Teenagers taking computer-based GCSE and A-level exams has become a matter of “not if, but when”, according to the head of the UK’s biggest exam board.
Colin Hughes, the chief executive of AQA, said it would be possible to introduce on-screen assessment in as little as three years, and that it would bring considerable benefits.
But how would such a system actually work?
i has you covered.
Firstly, why are we talking about this now?
The Covid-19 pandemic – and specifically the chaos it caused to exam results – has prompted unprecedented scrutiny of our assessment system.
While GCSE and A-level exams are returning in 2022 after being cancelled for two years, a plethora of independent reviews and commissions are looking at whether the exams themselves are fit for purpose.
With most people spending much of their working (and social) lives on devices, many people think that public exams should have a digital element.
Mr Hughes said that if there had been some form of digital testing in schools, the system would have been “more resilient” when the pandemic struck. Instead of being totally reliant on teacher assessment, exam boards could have set pupils questions and moderated the results on a national basis, he argues.
There is another reason why such debates are emerging now. The former schools minister, Nick Gibb, was a traditionalist who appeared sceptical of technology and committed to pen and paper based tests. His departure from the Department for Education and the arrival of Nadhim Zahawi as Education Secretary has put assessment reform back on the table.
How would it work?
Mr Hughes does not want to get rid of pen and paper based tests altogether. But he points out that subjects are already assessed in a range of different formats (for example, language students take oral modules), so why not have a digital element for most subjects? Students would take the tests in school, on school computers. Invigilation could be delivered in-person by teachers or with remote proctoring.
Could it really be done in three years?
He thinks so. Mr Hughes said this timeframe would allow for “two rounds of hardcore piloting”, and that it would give students enough notice. “You’ve got real issues about fairness, so you’ve got to make sure that the cadre of students that are the first to hit digital assessment have been taught completely in the expectation that that is how they are going to be assessed,” he said. “So in other words, they’ve known from the beginning of Year 9 that when it comes to them sitting their GCSEs, that bit of their GCSE is going to be digitally assessed.” To get pupils used to digital assessment, he also recommended first introducing it at an earlier stage – for example Key Stage 3.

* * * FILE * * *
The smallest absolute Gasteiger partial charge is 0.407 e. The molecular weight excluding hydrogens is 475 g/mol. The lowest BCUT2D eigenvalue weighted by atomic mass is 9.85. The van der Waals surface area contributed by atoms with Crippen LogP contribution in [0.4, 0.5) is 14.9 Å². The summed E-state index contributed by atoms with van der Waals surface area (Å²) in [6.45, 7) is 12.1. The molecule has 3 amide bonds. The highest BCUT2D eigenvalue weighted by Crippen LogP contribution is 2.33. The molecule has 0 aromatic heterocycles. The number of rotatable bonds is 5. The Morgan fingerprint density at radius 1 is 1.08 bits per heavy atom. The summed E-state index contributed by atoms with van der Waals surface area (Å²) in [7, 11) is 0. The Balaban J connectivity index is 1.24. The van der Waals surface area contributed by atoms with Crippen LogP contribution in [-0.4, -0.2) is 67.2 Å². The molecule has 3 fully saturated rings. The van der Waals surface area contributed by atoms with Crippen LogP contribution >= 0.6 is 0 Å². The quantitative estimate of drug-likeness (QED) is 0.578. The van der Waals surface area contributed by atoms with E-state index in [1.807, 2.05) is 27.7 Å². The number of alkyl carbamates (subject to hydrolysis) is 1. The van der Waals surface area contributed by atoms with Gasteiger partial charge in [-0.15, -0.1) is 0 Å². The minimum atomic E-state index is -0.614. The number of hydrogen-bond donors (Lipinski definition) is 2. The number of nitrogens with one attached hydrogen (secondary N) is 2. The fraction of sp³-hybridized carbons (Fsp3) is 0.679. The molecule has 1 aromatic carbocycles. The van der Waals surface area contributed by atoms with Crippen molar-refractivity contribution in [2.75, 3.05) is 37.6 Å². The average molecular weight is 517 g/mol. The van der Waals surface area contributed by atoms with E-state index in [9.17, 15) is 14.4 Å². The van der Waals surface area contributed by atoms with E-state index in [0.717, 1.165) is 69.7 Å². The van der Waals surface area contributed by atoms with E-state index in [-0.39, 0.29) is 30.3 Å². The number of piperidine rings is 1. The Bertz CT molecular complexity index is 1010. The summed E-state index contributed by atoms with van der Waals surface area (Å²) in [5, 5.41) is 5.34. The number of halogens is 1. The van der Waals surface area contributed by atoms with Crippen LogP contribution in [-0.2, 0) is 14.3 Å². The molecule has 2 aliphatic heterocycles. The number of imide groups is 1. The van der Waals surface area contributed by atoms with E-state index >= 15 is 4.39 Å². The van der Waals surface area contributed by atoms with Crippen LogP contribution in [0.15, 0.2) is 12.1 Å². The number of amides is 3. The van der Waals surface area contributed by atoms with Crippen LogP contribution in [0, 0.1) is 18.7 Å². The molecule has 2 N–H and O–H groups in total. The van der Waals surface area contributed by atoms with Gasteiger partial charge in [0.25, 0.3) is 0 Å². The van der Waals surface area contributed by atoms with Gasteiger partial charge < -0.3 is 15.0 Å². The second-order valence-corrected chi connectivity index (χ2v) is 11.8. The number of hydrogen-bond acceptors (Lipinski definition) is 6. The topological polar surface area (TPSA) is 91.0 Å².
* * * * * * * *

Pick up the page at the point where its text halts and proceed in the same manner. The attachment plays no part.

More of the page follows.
What would be the benefits?
Computer-based exams would allow “adaptive” tests, which tailor themselves to each student, getting harder or easier depending on how they answer questions. It would get rid of the need for “tiered” exams, which currently mean that students enrolled for the “foundation” paper in certain subjects are limited in the top grade they can achieve.
Because students would all sit slightly different exams, adaptive tests could eventually allow students to take them at different times during the year, rather than just in the summer. This would arguably improve fairness by allowing teenagers to take them on a “when ready basis”.
Some people say digital assessment would improve exam integrity – at the moment millions of exam papers have to be transported around the country and stored in schools under tight security arrangements. As well as being a huge logistical undertaking, exam seasons are frequently marred by papers being leaked.
What are the downsides?
As Mr Hughes admitted, online assessment would take on “one huge new area of security risk” – the possibility of IT systems being hacked or technology failing. However, he said these could still be managed: “It’s not so hard to effectively drop an assessment onto a targeted machine, disallow it from being opened until a particular moment in time, and then have it taken locally and uploaded.”
The transition would undoubtedly need investment to make sure all schools had the equipment and infrastructure to deliver the tests.
Do computer-based tests already exist?
Yes. Wales currently uses adaptive computer-based national numeracy and reading assessments for pupils in Years 2 to 9. Mr Hughes also pointed to the GMAT – an adaptive test used by American business schools, which is sat by hundreds of thousands of people each year.